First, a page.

On Tuesday night, at a New York celebration for Planned Parenthood’s centennial, TV showrunner extraordinaire Shonda Rhimes took the stage to accept an award for supporting the non-profit. She was introduced by none other than Meryl Streep, who said: “Shonda Rhimes has changed the way that television looks at women,” citing the $350 million a year her shows like “Grey’s Anatomy” and “Scandal” rake in. Here are Rhimes’ full remarks from her speech at the event, which was attended by Hillary Clinton, Julianne Moore, Chelsea Handler and Planned Parenthood president Cecile Richards.

Shonda Rhimes: When Cecile called me to tell me that Planned Parenthood was honoring me with the Champion of Change Award, I was thrilled. I was blown away. I was, frankly, a little in love with myself.

This means: I am a CHAMPION! I CHANGE THINGS! IN A CHAMPIONSHIP WAY! I am clearly almost exactly like Serena Williams but with a laptop instead of a tennis racket. We’re both champions! This is everything!

And then I got … depressed. Distressed. MAD.

Because this isn’t a game. This isn’t tennis. This is women’s health.

Protecting the health needs of women requires champions?

In 2017.

Women’s health needs protecting.

Like some kind of endangered species.

Like, holy crap, vaginas might go extinct.

In the 21st Century.

Women’s health needs protection.

And I am supposed to be an actual champion. Of Change. Which means I am supposed to have CHANGED things. Like a champion.

Now I love my job. I make TV – a lot of TV. This season I will be responsible in one way or another for 75 hours of programming. All of it stories told about and for women. And it’s simple. It’s easy. It doesn’t even feel like a job. We operate, we gladiate, we exonerate, we investigate, we advocate and if we do our Shakespeare right this summer, we’re gonna agitate and titillate. The secret to making it easy is this: in Shondaland, the land that is Shonda, we tell stories that we care about. Stories that are true for us.

You know why I’m not feeling like a champion of change? I’m not trying to be a champion. I’m not trying to make things change.

I am attempting to reflect the world that I live in. Attempting to reflect the medical world that doctors exist in. Attempting to write women as they actually exist.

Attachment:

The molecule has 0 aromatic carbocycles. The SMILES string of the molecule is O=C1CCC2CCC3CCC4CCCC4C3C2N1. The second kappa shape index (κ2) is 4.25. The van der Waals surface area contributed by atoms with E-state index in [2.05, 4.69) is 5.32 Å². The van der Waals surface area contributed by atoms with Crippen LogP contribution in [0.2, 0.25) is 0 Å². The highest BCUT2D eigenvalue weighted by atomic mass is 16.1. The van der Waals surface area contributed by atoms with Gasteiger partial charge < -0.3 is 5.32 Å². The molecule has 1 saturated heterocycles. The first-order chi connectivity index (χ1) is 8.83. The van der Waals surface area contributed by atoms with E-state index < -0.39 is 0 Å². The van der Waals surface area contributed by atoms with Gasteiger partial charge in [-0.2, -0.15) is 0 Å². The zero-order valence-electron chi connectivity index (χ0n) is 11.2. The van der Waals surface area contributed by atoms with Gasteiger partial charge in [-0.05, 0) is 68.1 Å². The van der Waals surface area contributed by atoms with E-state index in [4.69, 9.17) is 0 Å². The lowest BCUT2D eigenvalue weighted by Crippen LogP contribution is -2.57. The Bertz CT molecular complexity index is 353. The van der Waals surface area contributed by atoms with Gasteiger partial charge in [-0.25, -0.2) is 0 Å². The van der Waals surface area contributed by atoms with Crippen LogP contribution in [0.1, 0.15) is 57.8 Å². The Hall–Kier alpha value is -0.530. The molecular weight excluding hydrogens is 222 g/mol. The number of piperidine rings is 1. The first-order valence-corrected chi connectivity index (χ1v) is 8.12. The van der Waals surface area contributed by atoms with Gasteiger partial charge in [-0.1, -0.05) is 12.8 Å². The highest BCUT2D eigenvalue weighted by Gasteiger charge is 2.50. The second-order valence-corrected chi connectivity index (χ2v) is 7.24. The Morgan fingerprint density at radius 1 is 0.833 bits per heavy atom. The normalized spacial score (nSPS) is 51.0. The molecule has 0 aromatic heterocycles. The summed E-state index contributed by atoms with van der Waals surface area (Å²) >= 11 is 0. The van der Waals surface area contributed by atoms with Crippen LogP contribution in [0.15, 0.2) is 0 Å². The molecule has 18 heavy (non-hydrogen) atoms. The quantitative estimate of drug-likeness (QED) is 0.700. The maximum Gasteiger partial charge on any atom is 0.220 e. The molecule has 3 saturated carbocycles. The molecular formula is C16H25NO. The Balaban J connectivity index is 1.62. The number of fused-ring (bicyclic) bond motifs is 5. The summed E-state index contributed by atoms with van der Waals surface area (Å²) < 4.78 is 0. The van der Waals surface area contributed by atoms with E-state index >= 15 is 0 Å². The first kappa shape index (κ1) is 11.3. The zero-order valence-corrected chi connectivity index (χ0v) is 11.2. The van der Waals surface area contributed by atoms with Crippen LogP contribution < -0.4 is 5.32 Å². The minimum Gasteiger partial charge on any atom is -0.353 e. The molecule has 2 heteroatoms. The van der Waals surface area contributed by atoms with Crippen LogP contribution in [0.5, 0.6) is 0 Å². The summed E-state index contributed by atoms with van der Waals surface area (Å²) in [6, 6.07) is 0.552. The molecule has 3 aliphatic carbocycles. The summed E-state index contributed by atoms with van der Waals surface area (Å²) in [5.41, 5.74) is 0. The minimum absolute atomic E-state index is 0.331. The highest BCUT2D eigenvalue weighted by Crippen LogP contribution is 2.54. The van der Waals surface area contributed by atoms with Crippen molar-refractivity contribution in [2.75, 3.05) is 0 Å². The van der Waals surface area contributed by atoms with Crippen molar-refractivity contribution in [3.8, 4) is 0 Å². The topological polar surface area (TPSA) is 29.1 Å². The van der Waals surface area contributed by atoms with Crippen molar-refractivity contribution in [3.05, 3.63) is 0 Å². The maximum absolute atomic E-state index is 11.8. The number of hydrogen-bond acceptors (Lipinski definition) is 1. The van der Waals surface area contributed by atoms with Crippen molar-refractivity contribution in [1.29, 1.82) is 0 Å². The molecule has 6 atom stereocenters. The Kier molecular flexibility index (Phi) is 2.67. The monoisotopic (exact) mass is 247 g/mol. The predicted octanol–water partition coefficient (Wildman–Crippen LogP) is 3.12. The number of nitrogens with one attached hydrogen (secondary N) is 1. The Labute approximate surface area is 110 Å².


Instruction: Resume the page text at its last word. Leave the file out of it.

I am being, I hope, a decent human being.

The stories that are written in Shondaland about women’s health are guided by two simple facts:

Fact 1 – I just can’t get over the fact that a room full of straight white men who couldn’t find a vulva with two hands and a flashlight are insistent on telling me and all my friends what to do with the vagina we have been driving around America for our entire lives.

Fact 2 – When women’s health needs are taken care of, when women have the right to determine their reproductive future, to screen and treat STDs, to get life-saving pap smears, their families are stronger, their work lives are more productive, their self-esteem rises and they feel empowered. Women are HAPPIER.

Oh and there’s a third one:

Fact 3 — I am very confused by the concept that anyone can feel that the health needs of women are optional but erectile dysfunction medication must be covered by insurance.

So Mellie filibusters for Planned Parenthood on Christmas eve and we teach how HIV doesn’t have to be passed from mother to child and Richard tackles a syphilis outbreak amongst the doctors and Addison Forbes Montgomery Shepherd Reilly states that she provides every reproductive medical service including termination to women because there are not enough doctors willing to do so.

And Cristina Yang and Olivia Pope have matter of fact abortions. As is their legal right.

Some people say, “that’s not reality. The world doesn’t run that way.”

It’s Shondaland. It’s my world. I run it how I want to. And maybe that’s my goal.

If not to reflect our exact world, then to show you how the world works when a woman is running things.

Women should be running things.

But we aren’t. Not everywhere. Not yet.

There is so much work to be done. And not a lot of time to do it. My oldest daughter is 14. We were supposed to have fixed the whole planet for her by now. I promised her that when she was born.

So … we work. I will do my part. I will do champion-y things. As hard as I can. I will CONSCIOUSLY make an effort to do champion-y things. Because what I did before, that was me at half-speed. Me at full speed?

Get out of the way, please.

That’s my promise. I will live up to this award so that I am actually worthy of being called a Champion for Change.

I will be inspired by every one of you who is fighting for change too. Full speed ahead.

Thank you.